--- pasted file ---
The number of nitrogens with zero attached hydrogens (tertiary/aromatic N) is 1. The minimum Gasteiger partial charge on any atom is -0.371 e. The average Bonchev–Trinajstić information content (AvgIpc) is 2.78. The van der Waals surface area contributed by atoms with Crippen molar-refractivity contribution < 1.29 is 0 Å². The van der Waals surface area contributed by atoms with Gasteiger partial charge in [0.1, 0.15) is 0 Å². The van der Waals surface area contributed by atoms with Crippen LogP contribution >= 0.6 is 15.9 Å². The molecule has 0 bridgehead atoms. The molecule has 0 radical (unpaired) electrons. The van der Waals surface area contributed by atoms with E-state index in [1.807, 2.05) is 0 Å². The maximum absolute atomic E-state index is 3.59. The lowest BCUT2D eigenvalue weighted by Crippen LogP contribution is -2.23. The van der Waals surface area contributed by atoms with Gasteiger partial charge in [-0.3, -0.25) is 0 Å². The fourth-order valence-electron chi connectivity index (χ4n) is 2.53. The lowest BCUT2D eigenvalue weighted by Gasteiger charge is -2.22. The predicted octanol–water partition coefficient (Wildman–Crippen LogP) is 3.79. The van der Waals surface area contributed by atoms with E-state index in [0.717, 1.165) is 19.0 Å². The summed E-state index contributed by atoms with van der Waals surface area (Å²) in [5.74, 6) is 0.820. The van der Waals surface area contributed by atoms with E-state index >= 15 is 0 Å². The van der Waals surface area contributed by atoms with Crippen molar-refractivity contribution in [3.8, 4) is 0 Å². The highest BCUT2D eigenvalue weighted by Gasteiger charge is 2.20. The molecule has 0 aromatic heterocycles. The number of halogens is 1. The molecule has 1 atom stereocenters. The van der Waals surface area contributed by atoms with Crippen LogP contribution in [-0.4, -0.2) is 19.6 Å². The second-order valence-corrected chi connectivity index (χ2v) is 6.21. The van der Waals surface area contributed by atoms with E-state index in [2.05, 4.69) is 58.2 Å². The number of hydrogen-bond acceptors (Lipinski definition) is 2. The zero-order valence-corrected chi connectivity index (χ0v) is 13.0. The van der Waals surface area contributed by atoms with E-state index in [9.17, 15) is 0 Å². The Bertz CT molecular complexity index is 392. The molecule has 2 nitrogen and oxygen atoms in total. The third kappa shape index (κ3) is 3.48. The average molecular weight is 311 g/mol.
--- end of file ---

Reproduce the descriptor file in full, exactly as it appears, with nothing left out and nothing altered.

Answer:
The number of nitrogens with zero attached hydrogens (tertiary/aromatic N) is 1. The minimum Gasteiger partial charge on any atom is -0.371 e. The average Bonchev–Trinajstić information content (AvgIpc) is 2.78. The van der Waals surface area contributed by atoms with Crippen molar-refractivity contribution < 1.29 is 0 Å². The van der Waals surface area contributed by atoms with Gasteiger partial charge in [0.1, 0.15) is 0 Å². The van der Waals surface area contributed by atoms with Crippen LogP contribution >= 0.6 is 15.9 Å². The molecule has 0 bridgehead atoms. The molecule has 0 radical (unpaired) electrons. The van der Waals surface area contributed by atoms with E-state index in [1.807, 2.05) is 0 Å². The maximum absolute atomic E-state index is 3.59. The lowest BCUT2D eigenvalue weighted by Crippen LogP contribution is -2.23. The van der Waals surface area contributed by atoms with Gasteiger partial charge in [-0.3, -0.25) is 0 Å². The fourth-order valence-electron chi connectivity index (χ4n) is 2.53. The lowest BCUT2D eigenvalue weighted by Gasteiger charge is -2.22. The predicted octanol–water partition coefficient (Wildman–Crippen LogP) is 3.79. The van der Waals surface area contributed by atoms with E-state index in [0.717, 1.165) is 19.0 Å². The summed E-state index contributed by atoms with van der Waals surface area (Å²) in [5.74, 6) is 0.820. The van der Waals surface area contributed by atoms with E-state index >= 15 is 0 Å². The van der Waals surface area contributed by atoms with Crippen molar-refractivity contribution in [3.8, 4) is 0 Å². The highest BCUT2D eigenvalue weighted by Gasteiger charge is 2.20. The molecule has 0 aromatic heterocycles. The number of halogens is 1. The molecule has 1 atom stereocenters. The van der Waals surface area contributed by atoms with Crippen LogP contribution in [-0.4, -0.2) is 19.6 Å². The second-order valence-corrected chi connectivity index (χ2v) is 6.21. The van der Waals surface area contributed by atoms with E-state index in [2.05, 4.69) is 58.2 Å². The number of hydrogen-bond acceptors (Lipinski definition) is 2. The zero-order valence-corrected chi connectivity index (χ0v) is 13.0. The van der Waals surface area contributed by atoms with E-state index in [9.17, 15) is 0 Å². The Bertz CT molecular complexity index is 392. The molecule has 2 nitrogen and oxygen atoms in total. The third kappa shape index (κ3) is 3.48. The average molecular weight is 311 g/mol.